THE NFU is urging the Government to come forward with a comprehensive strategy to manage the impact of throwing open the UK market to the world’s biggest agricultural exporters and to build an export platform that maximises the opportunities of selling more great British produce abroad.

Large-scale tariff liberalisation and significant increases in imports could lead to severe pressure on farm gate prices, potentially to levels that cause significant harm to farm businesses. This is because many farmers in the countries the UK is doing trade deals with operate on a much larger scale and can use products banned here, leading to a lower cost of production.

As a matter of urgency, the NFU says it is critical the Government showcases its plan to ensure its own domestic farming industry is not damaged by current or future trade deals, to seize the opportunities from the new independent trade policy, and to ensure trade deals the Government negotiates do not undermine the UK's own high farming standards.

This should include:

n Conducting a rigorous economic assessment of the predicted cumulative impact of free trade agreements on UK agriculture;

n Publishing its response to the Trade and Agriculture Commission’s report of March 2021, in particular how it intends to pursue a liberalised trade policy alongside its assurances not to compromise our high standards;

n Setting out a detailed export strategy that includes match-funding for export promotion and market development, and investment in trade diplomacy overseas;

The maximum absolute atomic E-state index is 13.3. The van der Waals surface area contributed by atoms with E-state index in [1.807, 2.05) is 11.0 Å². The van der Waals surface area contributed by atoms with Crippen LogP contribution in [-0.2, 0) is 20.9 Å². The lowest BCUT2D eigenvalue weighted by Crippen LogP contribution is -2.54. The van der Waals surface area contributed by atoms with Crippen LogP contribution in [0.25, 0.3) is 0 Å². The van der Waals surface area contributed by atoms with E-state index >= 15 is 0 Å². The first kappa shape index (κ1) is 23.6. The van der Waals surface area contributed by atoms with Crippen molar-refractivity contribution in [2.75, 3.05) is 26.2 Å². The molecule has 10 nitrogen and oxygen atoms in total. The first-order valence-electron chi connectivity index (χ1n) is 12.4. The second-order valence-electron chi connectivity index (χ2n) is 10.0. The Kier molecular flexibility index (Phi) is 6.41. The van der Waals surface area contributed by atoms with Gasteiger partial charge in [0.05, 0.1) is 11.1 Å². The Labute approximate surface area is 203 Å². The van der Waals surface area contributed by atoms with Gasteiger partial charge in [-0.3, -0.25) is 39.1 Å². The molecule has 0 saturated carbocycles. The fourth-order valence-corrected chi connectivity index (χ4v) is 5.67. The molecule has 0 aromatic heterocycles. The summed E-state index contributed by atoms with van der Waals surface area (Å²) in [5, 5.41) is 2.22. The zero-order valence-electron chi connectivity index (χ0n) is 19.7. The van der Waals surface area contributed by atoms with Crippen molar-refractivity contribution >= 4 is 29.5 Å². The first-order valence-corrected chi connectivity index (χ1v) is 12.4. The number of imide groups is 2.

n Developing a comprehensive strategy to improve productivity and competitiveness at home for UK farmers; and

Establishing a clear and explicit process to review the impact of our free trade agreements.

NFU president Minette Batters said: “Looking at the recently announced UK-Australia deal, the tariff-free access being granted to Australian farmers from the outset is incredibly significant.

"We have repeatedly raised our concerns about this level of tariff liberalisation on sensitive sectors, such as beef, lamb and sugar, and the subsequent impact this could have on domestic producers if they are undercut by imports.

“These are enormous volumes and it’s not clear at all that the safeguards that have been announced will have any effect.

"For example, the fifth year of the tariff safeguard on lamb would only kick in if Australian producers have already shipped more than 150 per cent of the UK’s current import requirement.

"It’s hard to know if it is British lamb producers or the carrying capacity of our docks that are really being safeguarded here."